Benjamin Strong Jr. was an American banker. He served as Governor of the Federal Reserve Bank of New York and was one of the important creators of the Federal Reserve System. Strong was J.P. Morgan’s closest ally, head of J.P Morgan’s Bankers Trust Company and his emissary to the secret Jekyll Island expedition in 1910 to form the Federal Reserve System.
Paul Warburg, born German, was a major player in the German banking system and the real power behind the Federal Reserve System. He was appointed a member of the first Federal Reserve Board by President Woodrow Wilson. Warburg was a partner in the New York banking house of Kuhn, Loeb & Co. Kuhn, Loeb & Co was the principal rival of J.P. Morgan & Co, and was joined in a partnership with Rockefeller in 1911, to gain control of the Equitable Trust Company, which was later to merge and become the Chase Bank.
Even, US President Herbert Hoover, who was of German ancestry, and friend with Morgan Jr., managed to get support for a one-year moratorium of the reparations payments. A moratorium had been placed on the war reparations payments in 1931 and a year later the delegates to the Lausanne Conference realized that the deepening world financial crisis in the Great Depression made it nearly impossible for Germany to resume its payments. However, Britain and France and other Allies had borrowed heavily to fight the war and in particular. They borrowed substantial funds from Deutsche Bank, J.P. Morgan & Co. and Morgan, Grenfell & Co. (In 1990 Morgan Grenfell was acquired by Deutsche Bank).
Germany succeeded in its plan, the financial system had collapsed and Germany made no further payments. By 1933 Germany made World War I reparations of only one eighth of the sum required under the Treaty of Versailles.
Enormous German influence in the US was also seen with US President Dwight David “Ike” Eisenhower, the 34th President of the United States, who was of German ancestry. He also served as the 1st Military Governor of the American Occupation Zone in Germany from May 8, 1945 – November 10, 1945, and 1st Supreme Allied Commander in Europe from April 2, 1951 – May 30, 1952.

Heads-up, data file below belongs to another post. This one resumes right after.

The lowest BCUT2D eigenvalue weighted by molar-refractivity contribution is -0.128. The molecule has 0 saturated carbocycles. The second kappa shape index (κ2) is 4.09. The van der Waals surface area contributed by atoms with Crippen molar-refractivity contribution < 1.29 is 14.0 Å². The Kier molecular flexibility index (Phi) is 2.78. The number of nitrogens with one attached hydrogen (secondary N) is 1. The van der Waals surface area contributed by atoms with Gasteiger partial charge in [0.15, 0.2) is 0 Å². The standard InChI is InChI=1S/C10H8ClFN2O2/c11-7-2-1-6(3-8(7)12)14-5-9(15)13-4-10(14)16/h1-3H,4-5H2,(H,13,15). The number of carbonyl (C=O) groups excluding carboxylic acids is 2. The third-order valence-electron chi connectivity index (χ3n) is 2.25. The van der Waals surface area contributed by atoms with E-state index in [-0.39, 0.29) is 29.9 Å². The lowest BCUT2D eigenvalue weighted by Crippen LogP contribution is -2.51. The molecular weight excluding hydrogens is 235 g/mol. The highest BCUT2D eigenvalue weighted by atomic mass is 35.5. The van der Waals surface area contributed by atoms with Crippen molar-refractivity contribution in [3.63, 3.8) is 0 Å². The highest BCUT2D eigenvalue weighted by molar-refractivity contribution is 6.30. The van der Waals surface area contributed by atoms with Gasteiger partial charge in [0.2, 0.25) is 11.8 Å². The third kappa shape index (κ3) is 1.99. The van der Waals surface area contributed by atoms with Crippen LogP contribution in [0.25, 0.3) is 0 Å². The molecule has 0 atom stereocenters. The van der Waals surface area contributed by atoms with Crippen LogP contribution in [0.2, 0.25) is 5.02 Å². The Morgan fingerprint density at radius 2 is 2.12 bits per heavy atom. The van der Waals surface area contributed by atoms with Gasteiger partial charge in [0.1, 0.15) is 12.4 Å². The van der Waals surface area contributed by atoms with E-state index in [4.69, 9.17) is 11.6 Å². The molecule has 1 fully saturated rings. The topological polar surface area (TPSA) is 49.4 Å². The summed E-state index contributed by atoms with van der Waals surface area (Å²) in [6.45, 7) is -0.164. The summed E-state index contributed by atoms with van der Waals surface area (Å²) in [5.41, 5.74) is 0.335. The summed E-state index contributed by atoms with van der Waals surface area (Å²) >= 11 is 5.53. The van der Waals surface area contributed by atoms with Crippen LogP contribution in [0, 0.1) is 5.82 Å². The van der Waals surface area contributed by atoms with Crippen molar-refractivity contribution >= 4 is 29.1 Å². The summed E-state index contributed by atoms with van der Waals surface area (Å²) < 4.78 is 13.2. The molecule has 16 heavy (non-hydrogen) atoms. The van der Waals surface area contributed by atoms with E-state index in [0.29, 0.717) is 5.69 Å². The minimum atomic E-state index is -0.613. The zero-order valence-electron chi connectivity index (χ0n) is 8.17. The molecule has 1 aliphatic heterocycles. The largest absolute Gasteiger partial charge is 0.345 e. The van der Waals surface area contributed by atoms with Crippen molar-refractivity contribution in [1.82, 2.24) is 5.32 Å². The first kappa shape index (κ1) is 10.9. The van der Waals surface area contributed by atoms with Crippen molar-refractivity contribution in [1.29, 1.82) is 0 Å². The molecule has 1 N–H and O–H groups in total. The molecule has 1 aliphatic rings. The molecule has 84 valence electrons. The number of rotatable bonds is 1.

After the Petersberg agreement, West Germany quickly progressed toward fuller sovereignty and association with its European neighbors and the Atlantic community. With Dwight Eisenhower in Supreme command, Americans quickly called for the rearmament of West Germany. With Eisenhower as the US President, in 1954 The London and Paris agreements restored most of the German state’s sovereignty and Germany formed the Western European Union, in 1955 West Germany joined NATO. Eisenhower was a close associate of Konrad Hermann Josef Adenauer, first Chancellor of West Germany from 1949-1963.
German influence after WWII is more or less well known. What is less known is that in 1945, Germany’s industrial powers formed a political party; The Christian Democratic Union of Germany (CDU), a major player in setting German influence throughout the world. Some of the key figures of the CDU were Konrad Adenauer, first Chancellor of West Germany from 1949 to 1963; Helmut Kohl, Chancellor of Germany from 1982 to 1998; Angela Merkel, the current Chancellor of Germany. The above named, among many others, were and still are considered to be the most influential persons in the world. The CDU always had a close relationship with the Roman Catholic Church. Current head of the Roman Catholic Church is Pope Benedict XVI, German.
Later, Germany continued its influence in the US with Richard Nixon, of German ancestry. Nixon was the 37th President of the United States, and also Vice President during Dwight Eisenhower’s Presidency.